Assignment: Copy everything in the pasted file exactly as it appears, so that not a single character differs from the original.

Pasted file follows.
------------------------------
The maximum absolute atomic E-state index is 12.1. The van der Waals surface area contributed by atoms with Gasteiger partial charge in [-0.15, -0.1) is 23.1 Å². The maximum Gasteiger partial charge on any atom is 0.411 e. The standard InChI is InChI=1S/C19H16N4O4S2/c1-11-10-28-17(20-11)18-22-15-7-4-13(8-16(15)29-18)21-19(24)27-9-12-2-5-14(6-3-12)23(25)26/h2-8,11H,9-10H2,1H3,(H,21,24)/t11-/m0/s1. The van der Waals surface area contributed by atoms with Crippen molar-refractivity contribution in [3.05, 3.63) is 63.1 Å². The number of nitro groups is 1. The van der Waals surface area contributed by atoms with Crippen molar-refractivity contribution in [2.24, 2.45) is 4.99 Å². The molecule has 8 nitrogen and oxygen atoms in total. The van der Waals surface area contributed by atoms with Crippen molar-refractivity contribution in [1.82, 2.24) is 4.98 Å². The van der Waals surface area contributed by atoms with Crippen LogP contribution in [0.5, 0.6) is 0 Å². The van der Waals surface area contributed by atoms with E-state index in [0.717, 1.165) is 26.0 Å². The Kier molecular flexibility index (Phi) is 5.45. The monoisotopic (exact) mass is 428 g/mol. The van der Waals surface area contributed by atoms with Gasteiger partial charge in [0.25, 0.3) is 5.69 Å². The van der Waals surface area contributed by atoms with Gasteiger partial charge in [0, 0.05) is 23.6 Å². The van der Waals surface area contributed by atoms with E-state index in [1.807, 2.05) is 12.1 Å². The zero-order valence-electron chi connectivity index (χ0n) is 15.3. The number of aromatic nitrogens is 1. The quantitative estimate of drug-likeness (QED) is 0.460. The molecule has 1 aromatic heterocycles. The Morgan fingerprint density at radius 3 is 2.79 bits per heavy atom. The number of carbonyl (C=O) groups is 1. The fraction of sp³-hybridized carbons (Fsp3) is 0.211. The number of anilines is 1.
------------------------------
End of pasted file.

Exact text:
The maximum absolute atomic E-state index is 12.1. The van der Waals surface area contributed by atoms with Gasteiger partial charge in [-0.15, -0.1) is 23.1 Å². The maximum Gasteiger partial charge on any atom is 0.411 e. The standard InChI is InChI=1S/C19H16N4O4S2/c1-11-10-28-17(20-11)18-22-15-7-4-13(8-16(15)29-18)21-19(24)27-9-12-2-5-14(6-3-12)23(25)26/h2-8,11H,9-10H2,1H3,(H,21,24)/t11-/m0/s1. The van der Waals surface area contributed by atoms with Crippen molar-refractivity contribution in [3.05, 3.63) is 63.1 Å². The number of nitro groups is 1. The van der Waals surface area contributed by atoms with Crippen molar-refractivity contribution in [2.24, 2.45) is 4.99 Å². The molecule has 8 nitrogen and oxygen atoms in total. The van der Waals surface area contributed by atoms with Crippen molar-refractivity contribution in [1.82, 2.24) is 4.98 Å². The van der Waals surface area contributed by atoms with Crippen LogP contribution in [0.5, 0.6) is 0 Å². The van der Waals surface area contributed by atoms with E-state index in [0.717, 1.165) is 26.0 Å². The Kier molecular flexibility index (Phi) is 5.45. The monoisotopic (exact) mass is 428 g/mol. The van der Waals surface area contributed by atoms with Gasteiger partial charge in [0.25, 0.3) is 5.69 Å². The van der Waals surface area contributed by atoms with Gasteiger partial charge in [0, 0.05) is 23.6 Å². The van der Waals surface area contributed by atoms with E-state index in [1.807, 2.05) is 12.1 Å². The zero-order valence-electron chi connectivity index (χ0n) is 15.3. The number of aromatic nitrogens is 1. The quantitative estimate of drug-likeness (QED) is 0.460. The molecule has 1 aromatic heterocycles. The Morgan fingerprint density at radius 3 is 2.79 bits per heavy atom. The number of carbonyl (C=O) groups is 1. The fraction of sp³-hybridized carbons (Fsp3) is 0.211. The number of anilines is 1.